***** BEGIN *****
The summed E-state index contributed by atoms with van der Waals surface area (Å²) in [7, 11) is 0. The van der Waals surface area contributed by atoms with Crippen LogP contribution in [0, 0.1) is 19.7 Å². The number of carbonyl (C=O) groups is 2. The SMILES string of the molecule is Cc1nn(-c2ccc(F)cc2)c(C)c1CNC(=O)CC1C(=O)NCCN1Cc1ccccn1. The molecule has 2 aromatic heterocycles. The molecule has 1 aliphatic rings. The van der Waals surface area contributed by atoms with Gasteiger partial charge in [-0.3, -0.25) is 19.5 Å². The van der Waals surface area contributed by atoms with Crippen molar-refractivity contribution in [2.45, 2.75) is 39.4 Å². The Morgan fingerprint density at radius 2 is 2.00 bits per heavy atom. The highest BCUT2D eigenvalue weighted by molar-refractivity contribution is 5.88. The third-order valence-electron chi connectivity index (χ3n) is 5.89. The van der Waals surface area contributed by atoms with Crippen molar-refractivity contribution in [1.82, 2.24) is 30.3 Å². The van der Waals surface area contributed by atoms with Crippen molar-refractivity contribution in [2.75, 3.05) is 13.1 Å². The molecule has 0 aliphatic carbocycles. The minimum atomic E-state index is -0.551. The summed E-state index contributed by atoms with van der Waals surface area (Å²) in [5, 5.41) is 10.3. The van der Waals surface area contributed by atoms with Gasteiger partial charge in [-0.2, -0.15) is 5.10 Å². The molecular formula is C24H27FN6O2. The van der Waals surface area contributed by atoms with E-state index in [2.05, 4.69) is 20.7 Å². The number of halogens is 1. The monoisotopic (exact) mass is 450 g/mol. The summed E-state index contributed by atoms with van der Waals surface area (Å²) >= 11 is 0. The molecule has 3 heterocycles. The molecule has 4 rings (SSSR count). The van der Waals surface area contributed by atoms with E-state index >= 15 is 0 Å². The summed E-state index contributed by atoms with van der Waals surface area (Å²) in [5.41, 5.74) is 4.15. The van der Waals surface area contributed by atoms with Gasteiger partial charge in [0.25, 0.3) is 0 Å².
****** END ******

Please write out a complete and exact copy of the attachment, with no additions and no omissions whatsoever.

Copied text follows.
The summed E-state index contributed by atoms with van der Waals surface area (Å²) in [7, 11) is 0. The van der Waals surface area contributed by atoms with Crippen LogP contribution in [0, 0.1) is 19.7 Å². The number of carbonyl (C=O) groups is 2. The SMILES string of the molecule is Cc1nn(-c2ccc(F)cc2)c(C)c1CNC(=O)CC1C(=O)NCCN1Cc1ccccn1. The molecule has 2 aromatic heterocycles. The molecule has 1 aliphatic rings. The van der Waals surface area contributed by atoms with Gasteiger partial charge in [-0.3, -0.25) is 19.5 Å². The van der Waals surface area contributed by atoms with Crippen molar-refractivity contribution in [2.45, 2.75) is 39.4 Å². The Morgan fingerprint density at radius 2 is 2.00 bits per heavy atom. The highest BCUT2D eigenvalue weighted by molar-refractivity contribution is 5.88. The third-order valence-electron chi connectivity index (χ3n) is 5.89. The van der Waals surface area contributed by atoms with Crippen molar-refractivity contribution in [1.82, 2.24) is 30.3 Å². The van der Waals surface area contributed by atoms with Crippen molar-refractivity contribution in [2.75, 3.05) is 13.1 Å². The molecule has 0 aliphatic carbocycles. The minimum atomic E-state index is -0.551. The summed E-state index contributed by atoms with van der Waals surface area (Å²) in [5, 5.41) is 10.3. The van der Waals surface area contributed by atoms with Gasteiger partial charge in [-0.2, -0.15) is 5.10 Å². The molecular formula is C24H27FN6O2. The van der Waals surface area contributed by atoms with E-state index in [2.05, 4.69) is 20.7 Å². The number of halogens is 1. The monoisotopic (exact) mass is 450 g/mol. The summed E-state index contributed by atoms with van der Waals surface area (Å²) >= 11 is 0. The molecule has 3 heterocycles. The molecule has 4 rings (SSSR count). The van der Waals surface area contributed by atoms with E-state index >= 15 is 0 Å². The summed E-state index contributed by atoms with van der Waals surface area (Å²) in [5.41, 5.74) is 4.15. The van der Waals surface area contributed by atoms with Gasteiger partial charge in [0.25, 0.3) is 0 Å².